Open problems and recent work

There are several open problems in the theory of linear programming, the solution of which would represent fundamental breakthroughs in mathematics and potentially major advances in our ability to solve large-scale linear programs.

  • Does LP admit a strongly polynomial-time algorithm?
  • Does LP admit a strongly polynomial algorithm to find a strictly complementary solution?
  • Does LP admit a polynomial algorithm in the real number (unit cost) model of computation?

This closely related set of problems has been cited by Stephen Smale as among the 18 greatest unsolved problems of the 21st century. In Smale’s words, the third version of the problem “is the main unsolved problem of linear programming theory.” While algorithms exist to solve linear programming in weakly polynomial time, such as the ellipsoid methods and interior-point techniques, no algorithms have yet been found that allow strongly polynomial-time performance in the number of constraints and the number of variables. The development of such algorithms would be of great theoretical interest, and perhaps allow practical gains in solving large LPs as well.

  • Are there pivot rules which lead to polynomial-time Simplex variants?
  • Do all polyhedral graphs have polynomially-bounded diameter?
  • Is the Hirsch conjecture true for polyhedral graphs?

These questions relate to the performance analysis and development of Simplex-like methods. The immense efficiency of the Simplex algorithm in practice despite its exponential-time theoretical performance hints that there may be variations of Simplex that run in polynomial or even strongly polynomial time. It would be of great practical and theoretical significance to know whether any such variants exist, particularly as an approach to deciding if LP can be solved in strongly polynomial time.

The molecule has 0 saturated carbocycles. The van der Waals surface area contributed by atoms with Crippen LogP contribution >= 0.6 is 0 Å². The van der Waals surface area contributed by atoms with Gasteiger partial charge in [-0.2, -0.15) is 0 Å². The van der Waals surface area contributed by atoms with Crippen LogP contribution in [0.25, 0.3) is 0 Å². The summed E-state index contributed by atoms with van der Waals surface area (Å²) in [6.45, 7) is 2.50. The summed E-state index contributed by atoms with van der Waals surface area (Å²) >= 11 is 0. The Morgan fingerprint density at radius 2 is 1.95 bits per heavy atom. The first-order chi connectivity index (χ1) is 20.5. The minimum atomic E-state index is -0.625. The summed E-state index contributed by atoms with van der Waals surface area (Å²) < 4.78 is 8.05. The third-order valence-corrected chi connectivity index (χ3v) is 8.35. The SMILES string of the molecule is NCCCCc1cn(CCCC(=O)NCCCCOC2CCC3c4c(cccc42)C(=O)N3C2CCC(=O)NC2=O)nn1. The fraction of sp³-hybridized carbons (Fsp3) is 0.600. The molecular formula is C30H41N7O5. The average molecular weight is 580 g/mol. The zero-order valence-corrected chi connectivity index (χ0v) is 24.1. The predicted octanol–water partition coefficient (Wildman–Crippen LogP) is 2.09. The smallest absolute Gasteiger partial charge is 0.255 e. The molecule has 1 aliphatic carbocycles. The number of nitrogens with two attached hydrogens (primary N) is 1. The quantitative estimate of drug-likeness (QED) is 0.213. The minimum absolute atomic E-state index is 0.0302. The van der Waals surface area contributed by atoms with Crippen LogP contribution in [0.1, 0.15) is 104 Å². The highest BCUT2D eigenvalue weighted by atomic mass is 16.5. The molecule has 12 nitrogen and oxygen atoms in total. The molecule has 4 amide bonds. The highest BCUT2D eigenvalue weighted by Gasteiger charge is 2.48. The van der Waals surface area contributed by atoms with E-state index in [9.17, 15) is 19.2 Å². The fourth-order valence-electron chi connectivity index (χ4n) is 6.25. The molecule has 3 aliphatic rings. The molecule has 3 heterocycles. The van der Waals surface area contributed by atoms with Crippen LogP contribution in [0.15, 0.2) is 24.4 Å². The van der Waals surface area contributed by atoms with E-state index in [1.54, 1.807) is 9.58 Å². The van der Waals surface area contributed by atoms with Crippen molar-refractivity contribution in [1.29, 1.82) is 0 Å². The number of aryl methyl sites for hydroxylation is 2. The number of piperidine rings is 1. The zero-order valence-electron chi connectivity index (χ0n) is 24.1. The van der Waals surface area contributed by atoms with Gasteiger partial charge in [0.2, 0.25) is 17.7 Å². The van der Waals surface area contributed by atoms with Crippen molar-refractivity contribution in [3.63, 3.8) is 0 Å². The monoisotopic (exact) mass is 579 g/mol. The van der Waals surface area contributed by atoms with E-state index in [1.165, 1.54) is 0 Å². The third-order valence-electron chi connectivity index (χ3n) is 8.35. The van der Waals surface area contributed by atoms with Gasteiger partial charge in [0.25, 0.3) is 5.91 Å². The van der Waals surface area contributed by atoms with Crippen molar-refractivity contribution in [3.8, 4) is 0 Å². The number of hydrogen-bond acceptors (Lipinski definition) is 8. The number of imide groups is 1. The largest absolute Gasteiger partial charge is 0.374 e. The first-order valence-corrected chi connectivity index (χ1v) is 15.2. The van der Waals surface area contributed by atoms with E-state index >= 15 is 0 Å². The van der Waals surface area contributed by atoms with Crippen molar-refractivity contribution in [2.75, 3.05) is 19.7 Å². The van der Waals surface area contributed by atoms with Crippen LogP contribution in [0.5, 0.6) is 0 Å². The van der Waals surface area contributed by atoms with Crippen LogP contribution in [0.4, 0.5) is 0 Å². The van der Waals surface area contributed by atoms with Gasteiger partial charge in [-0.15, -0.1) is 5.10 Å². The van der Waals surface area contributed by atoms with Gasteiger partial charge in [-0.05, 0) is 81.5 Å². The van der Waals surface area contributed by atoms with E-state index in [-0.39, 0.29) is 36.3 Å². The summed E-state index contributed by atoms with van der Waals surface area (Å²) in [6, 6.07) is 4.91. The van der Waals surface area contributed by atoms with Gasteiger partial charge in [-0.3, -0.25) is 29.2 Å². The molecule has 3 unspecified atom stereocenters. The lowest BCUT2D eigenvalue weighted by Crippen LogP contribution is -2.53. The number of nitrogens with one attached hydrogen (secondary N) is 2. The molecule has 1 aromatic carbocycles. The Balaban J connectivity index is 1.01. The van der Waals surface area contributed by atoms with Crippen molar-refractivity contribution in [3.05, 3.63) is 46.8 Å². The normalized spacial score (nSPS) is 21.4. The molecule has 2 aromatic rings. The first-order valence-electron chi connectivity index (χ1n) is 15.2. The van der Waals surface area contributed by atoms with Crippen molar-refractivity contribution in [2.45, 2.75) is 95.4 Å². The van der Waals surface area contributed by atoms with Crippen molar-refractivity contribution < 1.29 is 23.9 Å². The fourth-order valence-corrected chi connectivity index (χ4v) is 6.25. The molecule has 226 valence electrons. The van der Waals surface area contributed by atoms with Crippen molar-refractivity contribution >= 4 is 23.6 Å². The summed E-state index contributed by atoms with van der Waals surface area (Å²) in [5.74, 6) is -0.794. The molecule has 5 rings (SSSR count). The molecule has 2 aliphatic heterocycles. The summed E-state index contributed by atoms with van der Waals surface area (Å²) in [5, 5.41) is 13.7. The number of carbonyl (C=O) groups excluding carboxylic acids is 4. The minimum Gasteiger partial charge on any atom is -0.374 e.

The Simplex algorithm and its variants fall in the family of edge-following algorithms, so named because they solve linear programming problems by moving from vertex to vertex along edges of a polyhedron. This means that their theoretical performance is limited by the maximum number of edges between any two vertices on the LP polyhedron. As a result, we are interested in knowing the maximum graph-theoretical diameter of polyhedral graphs. It has been proved that all polyhedra have subexponential diameter, and all experimentally observed polyhedra have linear diameter, it is presently unknown whether any polyhedron has superpolynomial or even superlinear diameter. If any such polyhedra exist, then no edge-following variant can run in polynomial or linear time, respectively. Questions about polyhedron diameter are of independent mathematical interest.

Simplex pivot methods preserve primal (or dual) feasibility. On the other hand, criss-cross pivot methods do not preserve (primal or dual) feasibility — they may visit primal feasible, dual feasible or primal-and-dual infeasible bases in any order. Pivot methods of this type have been studied since the 1970s. Essentially, these methods attempt to find the shortest pivot path on the arrangement polytope under the linear programming problem. In contrast to polyhedral graphs, graphs of arrangement polytopes are known to have small diameter, allowing the possibility of strongly polynomial-time criss-cross pivot algorithm without resolving questions about the diameter of general polyhedra.[9]